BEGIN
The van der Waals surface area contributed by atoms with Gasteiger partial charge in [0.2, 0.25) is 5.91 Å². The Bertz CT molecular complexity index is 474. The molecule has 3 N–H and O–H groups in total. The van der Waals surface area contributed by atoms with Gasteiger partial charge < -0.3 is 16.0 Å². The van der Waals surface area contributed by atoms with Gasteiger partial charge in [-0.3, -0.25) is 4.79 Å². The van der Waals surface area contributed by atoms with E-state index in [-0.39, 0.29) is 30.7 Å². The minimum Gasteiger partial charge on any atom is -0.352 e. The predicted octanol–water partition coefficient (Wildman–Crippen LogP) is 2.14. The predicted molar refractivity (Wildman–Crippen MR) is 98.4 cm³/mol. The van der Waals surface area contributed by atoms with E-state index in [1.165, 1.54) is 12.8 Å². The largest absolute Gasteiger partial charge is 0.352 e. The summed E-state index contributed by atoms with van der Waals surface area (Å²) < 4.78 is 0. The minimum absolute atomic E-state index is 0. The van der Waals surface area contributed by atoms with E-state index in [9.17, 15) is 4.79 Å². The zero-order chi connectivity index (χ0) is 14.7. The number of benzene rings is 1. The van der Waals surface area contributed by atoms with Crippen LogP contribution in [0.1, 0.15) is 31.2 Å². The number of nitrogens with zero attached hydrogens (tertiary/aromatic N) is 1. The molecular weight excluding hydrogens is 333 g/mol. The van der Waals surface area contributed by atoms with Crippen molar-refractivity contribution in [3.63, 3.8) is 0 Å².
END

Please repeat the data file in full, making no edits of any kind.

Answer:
The van der Waals surface area contributed by atoms with Gasteiger partial charge in [0.2, 0.25) is 5.91 Å². The Bertz CT molecular complexity index is 474. The molecule has 3 N–H and O–H groups in total. The van der Waals surface area contributed by atoms with Gasteiger partial charge < -0.3 is 16.0 Å². The van der Waals surface area contributed by atoms with Gasteiger partial charge in [-0.3, -0.25) is 4.79 Å². The van der Waals surface area contributed by atoms with E-state index in [-0.39, 0.29) is 30.7 Å². The minimum Gasteiger partial charge on any atom is -0.352 e. The predicted octanol–water partition coefficient (Wildman–Crippen LogP) is 2.14. The predicted molar refractivity (Wildman–Crippen MR) is 98.4 cm³/mol. The van der Waals surface area contributed by atoms with E-state index in [1.165, 1.54) is 12.8 Å². The largest absolute Gasteiger partial charge is 0.352 e. The summed E-state index contributed by atoms with van der Waals surface area (Å²) < 4.78 is 0. The minimum absolute atomic E-state index is 0. The van der Waals surface area contributed by atoms with E-state index in [9.17, 15) is 4.79 Å². The zero-order chi connectivity index (χ0) is 14.7. The number of benzene rings is 1. The van der Waals surface area contributed by atoms with Crippen LogP contribution in [0.1, 0.15) is 31.2 Å². The number of nitrogens with zero attached hydrogens (tertiary/aromatic N) is 1. The molecular weight excluding hydrogens is 333 g/mol. The van der Waals surface area contributed by atoms with Crippen molar-refractivity contribution in [3.63, 3.8) is 0 Å².